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first-day-stories

First Day Stories

By Katherine K. Newman. Self-published, 2016. 90 pages. $31/paperback. Recommended for ages 2.5–5.

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I recommend this book for all First-day schools and Quaker families with young children. When I write a review, I usually make my recommendations at the end. I like to tell my readers what is good and important about a book before I recommend it. It feels heavy to start a review with “you must get this book.” This is especially true when reviewing for Friends Journal, in which my  goal is to offer insights into books that represent Quaker testimonies or have some affinity with Quaker values. Of all the books I have reviewed over the past ten years for Friends Journal, this one gets my highest recommendation. First Day Stories is not a high adventure book offering deep insights. Instead, it is a gentle book with quiet simple practices that present Quaker life in form and content. Beyond its literary and artistic merits, this book speaks to that of God in me.

First Day Stories is a collection of 12 short stories about Quaker practices and beliefs for preschool children. Although the author recommends the book for three- to six-year-olds, my experience with the book makes me recommend it for a slightly younger audience. I read a few of the stories to some of the children in our First-day school at Brooklyn (N.Y.) Meeting and felt comfortable with the younger age group. Six-year-olds might be held by some of the longer stories.

The book describes a series of experiences of a Quaker family in their meeting such as shaking hands, holding someone in the Light, and participating in workdays. A few of the stories deal with emotional issues that are uncomfortable and demonstrate how Quaker practice can help children with feelings like loneliness or anger. Reading this book I, a practicing Quaker for more than 20 years, was reminded of the community built in sitting silently listening for God.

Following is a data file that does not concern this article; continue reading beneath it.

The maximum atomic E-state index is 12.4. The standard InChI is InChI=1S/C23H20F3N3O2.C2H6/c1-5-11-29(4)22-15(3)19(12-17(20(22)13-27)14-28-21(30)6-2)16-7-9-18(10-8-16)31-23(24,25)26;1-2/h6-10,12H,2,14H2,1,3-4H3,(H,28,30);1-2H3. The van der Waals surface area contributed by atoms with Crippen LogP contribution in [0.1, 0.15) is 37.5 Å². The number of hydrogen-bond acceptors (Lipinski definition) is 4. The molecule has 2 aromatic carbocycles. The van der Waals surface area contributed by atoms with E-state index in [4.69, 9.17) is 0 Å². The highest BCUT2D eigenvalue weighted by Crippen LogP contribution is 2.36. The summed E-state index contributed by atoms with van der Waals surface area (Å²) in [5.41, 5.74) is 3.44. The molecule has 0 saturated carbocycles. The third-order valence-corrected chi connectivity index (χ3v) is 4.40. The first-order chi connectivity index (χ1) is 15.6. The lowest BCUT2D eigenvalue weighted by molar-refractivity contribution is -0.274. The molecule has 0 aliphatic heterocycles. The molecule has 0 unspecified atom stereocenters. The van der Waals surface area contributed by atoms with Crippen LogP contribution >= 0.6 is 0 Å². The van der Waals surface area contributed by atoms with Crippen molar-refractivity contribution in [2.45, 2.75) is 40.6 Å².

The book is creatively illustrated by the author using photographs of multicultural dolls acting out the scenes. The author uses over 15 dolls to make a complete Quaker community. The photos and characters in the stories represent the diversity of ages in a Quaker community from our youngest members to the oldest. Everything about the book speaks to integrity, simplicity, and inner peace. In one story, “Uncle’s Dog,” I was reminded of why we help others, how difficult that can be, and why we do it anyway.

Newman uses her more than 35 years of experience as a First-day school teacher to make her stories clear and short. After reading a story, there is enough time for another activity like a discussion or drawing to offer a complete lesson. At Brooklyn Meeting, I read the story “Holding in the Light,” which speaks to the Quaker practice of holding someone in the Light. During the discussion, a four-year-old asked to have his brother held in the Light. Newman describes her reason for creating First Day Stories as being aware that, “There are few materials for teaching young children about Friends’ worship and the life of the meeting.” Newman exceeds her goal by reaching children through stories that are simple, focused, and quiet. First Day Stories is a perfect lesson starter for First-day schools and an important book to have in every Quaker home with young children.

Emilie Gay is a member of Brooklyn (N.Y.) Meeting.


Posted in: Conflict and Controversy, December 2017 Books: A Young Friends Bookshelf, Quaker Book Reviews

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